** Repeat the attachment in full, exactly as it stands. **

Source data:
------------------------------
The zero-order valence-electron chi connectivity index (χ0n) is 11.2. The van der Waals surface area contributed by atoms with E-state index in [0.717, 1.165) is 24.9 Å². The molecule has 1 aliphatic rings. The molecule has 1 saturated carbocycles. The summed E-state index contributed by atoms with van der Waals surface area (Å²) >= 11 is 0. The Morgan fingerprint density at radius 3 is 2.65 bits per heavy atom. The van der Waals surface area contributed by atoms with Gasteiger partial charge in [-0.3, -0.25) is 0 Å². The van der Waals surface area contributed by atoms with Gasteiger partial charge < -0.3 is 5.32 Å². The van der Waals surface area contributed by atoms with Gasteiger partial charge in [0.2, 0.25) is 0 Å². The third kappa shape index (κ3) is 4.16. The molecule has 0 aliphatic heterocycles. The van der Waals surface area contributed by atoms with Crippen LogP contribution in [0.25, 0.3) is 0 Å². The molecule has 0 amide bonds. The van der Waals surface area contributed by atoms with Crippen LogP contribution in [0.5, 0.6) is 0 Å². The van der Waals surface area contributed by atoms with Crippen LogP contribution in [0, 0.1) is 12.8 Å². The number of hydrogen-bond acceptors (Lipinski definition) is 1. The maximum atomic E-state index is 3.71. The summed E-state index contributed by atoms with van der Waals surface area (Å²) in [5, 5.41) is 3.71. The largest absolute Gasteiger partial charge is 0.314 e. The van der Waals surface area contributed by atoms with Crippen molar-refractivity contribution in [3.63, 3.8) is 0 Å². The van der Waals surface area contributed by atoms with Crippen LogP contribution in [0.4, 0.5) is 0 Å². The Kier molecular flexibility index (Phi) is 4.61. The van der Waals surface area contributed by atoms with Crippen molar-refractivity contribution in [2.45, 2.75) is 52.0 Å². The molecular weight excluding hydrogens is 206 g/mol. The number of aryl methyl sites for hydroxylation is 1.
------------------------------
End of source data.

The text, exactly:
The zero-order valence-electron chi connectivity index (χ0n) is 11.2. The van der Waals surface area contributed by atoms with E-state index in [0.717, 1.165) is 24.9 Å². The molecule has 1 aliphatic rings. The molecule has 1 saturated carbocycles. The summed E-state index contributed by atoms with van der Waals surface area (Å²) >= 11 is 0. The Morgan fingerprint density at radius 3 is 2.65 bits per heavy atom. The van der Waals surface area contributed by atoms with Gasteiger partial charge in [-0.3, -0.25) is 0 Å². The van der Waals surface area contributed by atoms with Gasteiger partial charge < -0.3 is 5.32 Å². The van der Waals surface area contributed by atoms with Gasteiger partial charge in [0.2, 0.25) is 0 Å². The third kappa shape index (κ3) is 4.16. The molecule has 0 aliphatic heterocycles. The van der Waals surface area contributed by atoms with Crippen LogP contribution in [0.25, 0.3) is 0 Å². The molecule has 0 amide bonds. The van der Waals surface area contributed by atoms with Crippen LogP contribution in [0.5, 0.6) is 0 Å². The van der Waals surface area contributed by atoms with Crippen LogP contribution in [0, 0.1) is 12.8 Å². The number of hydrogen-bond acceptors (Lipinski definition) is 1. The maximum atomic E-state index is 3.71. The summed E-state index contributed by atoms with van der Waals surface area (Å²) in [5, 5.41) is 3.71. The largest absolute Gasteiger partial charge is 0.314 e. The van der Waals surface area contributed by atoms with Crippen molar-refractivity contribution in [3.63, 3.8) is 0 Å². The van der Waals surface area contributed by atoms with Crippen LogP contribution in [0.4, 0.5) is 0 Å². The Kier molecular flexibility index (Phi) is 4.61. The van der Waals surface area contributed by atoms with Crippen molar-refractivity contribution in [2.45, 2.75) is 52.0 Å². The molecular weight excluding hydrogens is 206 g/mol. The number of aryl methyl sites for hydroxylation is 1.